Test-tube meat is still considered a fringe phenomenon and does not have state approval. However, this could change in the next eight to ten years. Australian start-up vox he goes one step further and wants to raise exotic varieties – including crocodile and alpaca meat.
To mitigate the long-term effects of climate change, we need to change several things in our daily lives. In addition to the transition to sustainable transport, our eating habits are a part of our lives that we can influence. Cutting back on meat and switching to a vegetarian diet could make a huge difference positive effect on our climate have.
But there are always people who simply cannot imagine doing without meat. There are solutions for this too, such as switching to sustainable meat alternatives.
However, if you don’t like sliced soy or bean patties, you might get a taste for test tube meat. Analysts believe that by 2030, up to 0.5 percent of all meat products will come from a lab, and sales could reach $25 billion.
Alpaca and crocodile cells ensure a unique taste
Australian company swear off food would even want to when it comes to meat alternatives think further. Current methods of growing meat are usually very expensive and generate almost no margins. With new approaches and technologies, products based on 22 species, including alpaca and crocodile, are to be created.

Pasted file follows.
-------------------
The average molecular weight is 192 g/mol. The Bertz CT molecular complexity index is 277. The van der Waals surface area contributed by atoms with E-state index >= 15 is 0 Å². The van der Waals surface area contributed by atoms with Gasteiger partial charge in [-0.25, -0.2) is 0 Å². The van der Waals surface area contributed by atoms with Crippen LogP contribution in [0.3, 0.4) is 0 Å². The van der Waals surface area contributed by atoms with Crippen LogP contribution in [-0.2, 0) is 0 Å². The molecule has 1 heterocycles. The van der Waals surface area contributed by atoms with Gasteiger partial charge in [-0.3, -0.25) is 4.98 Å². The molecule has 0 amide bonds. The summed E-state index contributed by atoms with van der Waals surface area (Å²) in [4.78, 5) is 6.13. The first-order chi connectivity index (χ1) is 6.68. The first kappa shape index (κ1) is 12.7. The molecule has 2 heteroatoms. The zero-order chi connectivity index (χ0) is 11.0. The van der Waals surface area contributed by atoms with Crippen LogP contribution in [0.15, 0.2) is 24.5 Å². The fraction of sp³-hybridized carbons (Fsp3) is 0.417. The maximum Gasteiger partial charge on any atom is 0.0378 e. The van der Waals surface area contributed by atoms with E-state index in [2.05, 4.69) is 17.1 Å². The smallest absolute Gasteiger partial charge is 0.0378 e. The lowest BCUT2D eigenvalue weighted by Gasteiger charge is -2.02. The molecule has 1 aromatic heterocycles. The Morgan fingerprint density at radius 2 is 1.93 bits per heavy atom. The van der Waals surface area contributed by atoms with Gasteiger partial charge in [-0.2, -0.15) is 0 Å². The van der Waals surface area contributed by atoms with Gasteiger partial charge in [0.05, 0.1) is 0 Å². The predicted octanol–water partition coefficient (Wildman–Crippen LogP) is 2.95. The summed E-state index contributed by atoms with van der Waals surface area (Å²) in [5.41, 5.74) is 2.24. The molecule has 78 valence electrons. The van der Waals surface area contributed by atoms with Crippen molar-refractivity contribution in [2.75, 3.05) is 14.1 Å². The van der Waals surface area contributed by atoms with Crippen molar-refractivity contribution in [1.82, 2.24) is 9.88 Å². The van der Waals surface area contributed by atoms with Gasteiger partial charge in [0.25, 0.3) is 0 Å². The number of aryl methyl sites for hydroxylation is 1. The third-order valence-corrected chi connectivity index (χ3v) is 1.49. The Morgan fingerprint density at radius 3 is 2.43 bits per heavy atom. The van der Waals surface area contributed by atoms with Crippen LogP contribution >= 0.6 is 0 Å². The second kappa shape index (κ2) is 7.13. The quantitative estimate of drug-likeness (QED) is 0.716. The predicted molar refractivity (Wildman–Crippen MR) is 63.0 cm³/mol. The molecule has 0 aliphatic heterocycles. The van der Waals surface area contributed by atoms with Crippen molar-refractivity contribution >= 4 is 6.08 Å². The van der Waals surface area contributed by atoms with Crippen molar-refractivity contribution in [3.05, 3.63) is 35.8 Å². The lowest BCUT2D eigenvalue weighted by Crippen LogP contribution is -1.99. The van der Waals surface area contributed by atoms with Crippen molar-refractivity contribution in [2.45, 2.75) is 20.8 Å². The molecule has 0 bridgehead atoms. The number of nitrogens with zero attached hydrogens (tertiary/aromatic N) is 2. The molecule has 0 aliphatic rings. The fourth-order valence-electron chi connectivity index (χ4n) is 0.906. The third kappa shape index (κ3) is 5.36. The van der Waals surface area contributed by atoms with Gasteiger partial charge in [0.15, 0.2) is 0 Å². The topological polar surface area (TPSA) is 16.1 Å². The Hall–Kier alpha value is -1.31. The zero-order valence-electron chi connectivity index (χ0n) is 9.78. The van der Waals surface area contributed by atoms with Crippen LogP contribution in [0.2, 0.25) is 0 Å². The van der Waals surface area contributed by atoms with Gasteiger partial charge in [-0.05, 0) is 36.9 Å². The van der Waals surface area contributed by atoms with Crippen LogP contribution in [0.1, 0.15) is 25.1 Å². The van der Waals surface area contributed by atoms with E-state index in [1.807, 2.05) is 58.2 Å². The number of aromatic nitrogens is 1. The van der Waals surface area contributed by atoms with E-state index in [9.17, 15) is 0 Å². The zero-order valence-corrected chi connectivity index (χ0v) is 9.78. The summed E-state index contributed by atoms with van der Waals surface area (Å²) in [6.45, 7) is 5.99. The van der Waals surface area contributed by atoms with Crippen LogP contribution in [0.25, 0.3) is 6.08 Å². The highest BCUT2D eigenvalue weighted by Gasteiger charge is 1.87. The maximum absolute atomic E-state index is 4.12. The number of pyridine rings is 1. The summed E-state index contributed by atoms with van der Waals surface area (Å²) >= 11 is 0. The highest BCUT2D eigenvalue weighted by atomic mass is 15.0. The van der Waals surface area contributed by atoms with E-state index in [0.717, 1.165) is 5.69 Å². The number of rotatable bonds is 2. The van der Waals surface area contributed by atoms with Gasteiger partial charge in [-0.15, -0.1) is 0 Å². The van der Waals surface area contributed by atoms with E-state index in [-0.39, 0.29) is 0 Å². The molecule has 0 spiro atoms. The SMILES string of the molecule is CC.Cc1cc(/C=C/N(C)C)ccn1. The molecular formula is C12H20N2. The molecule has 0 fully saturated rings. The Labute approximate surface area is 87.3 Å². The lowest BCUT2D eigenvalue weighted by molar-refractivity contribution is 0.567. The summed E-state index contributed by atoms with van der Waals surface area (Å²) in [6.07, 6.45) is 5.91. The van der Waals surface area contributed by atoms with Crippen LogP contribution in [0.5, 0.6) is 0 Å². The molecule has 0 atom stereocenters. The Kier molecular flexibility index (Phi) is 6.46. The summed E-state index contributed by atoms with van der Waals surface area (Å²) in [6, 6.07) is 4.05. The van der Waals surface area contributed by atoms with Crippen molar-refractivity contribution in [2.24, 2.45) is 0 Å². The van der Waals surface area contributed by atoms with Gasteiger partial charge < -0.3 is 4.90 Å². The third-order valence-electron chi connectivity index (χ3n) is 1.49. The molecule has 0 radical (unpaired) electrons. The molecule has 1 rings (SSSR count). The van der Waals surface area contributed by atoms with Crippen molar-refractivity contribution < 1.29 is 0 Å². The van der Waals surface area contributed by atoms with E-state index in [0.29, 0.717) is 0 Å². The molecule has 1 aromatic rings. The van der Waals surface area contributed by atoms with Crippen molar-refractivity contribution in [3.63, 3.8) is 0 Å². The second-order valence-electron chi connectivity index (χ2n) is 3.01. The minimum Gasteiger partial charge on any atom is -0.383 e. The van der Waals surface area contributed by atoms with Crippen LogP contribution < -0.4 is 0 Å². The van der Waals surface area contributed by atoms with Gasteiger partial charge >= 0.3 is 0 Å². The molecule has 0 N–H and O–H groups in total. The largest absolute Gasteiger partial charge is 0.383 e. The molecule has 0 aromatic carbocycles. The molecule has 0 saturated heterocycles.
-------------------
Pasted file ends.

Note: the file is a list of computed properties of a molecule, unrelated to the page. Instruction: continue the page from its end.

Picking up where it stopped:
The first product called “Morsel” was introduced in May and is currently only awaiting approval by the authorities. If all goes according to plan, customers in Singapore will be able to enjoy the meat substitute by the end of the year.
The recipe and ingredients remain secret at first. However, the taste should resemble and feel like roast chicken.
Americans are tasting farm-raised meat products
This is indicated by a study from the USAthat 71 percent of adults polled in the country would try farm-raised meat. 49 percent are even willing to pay extra for an alternative.
For companies like Vow Food, these results are a good motivation to offer a corresponding product. Initially, the idea is not to replace classic meat products, but rather to present an alternative to buyers.
After entering the market, of course, it must first be determined whether the production of exotic, cultivated meat varieties is worthwhile and whether it can be expanded.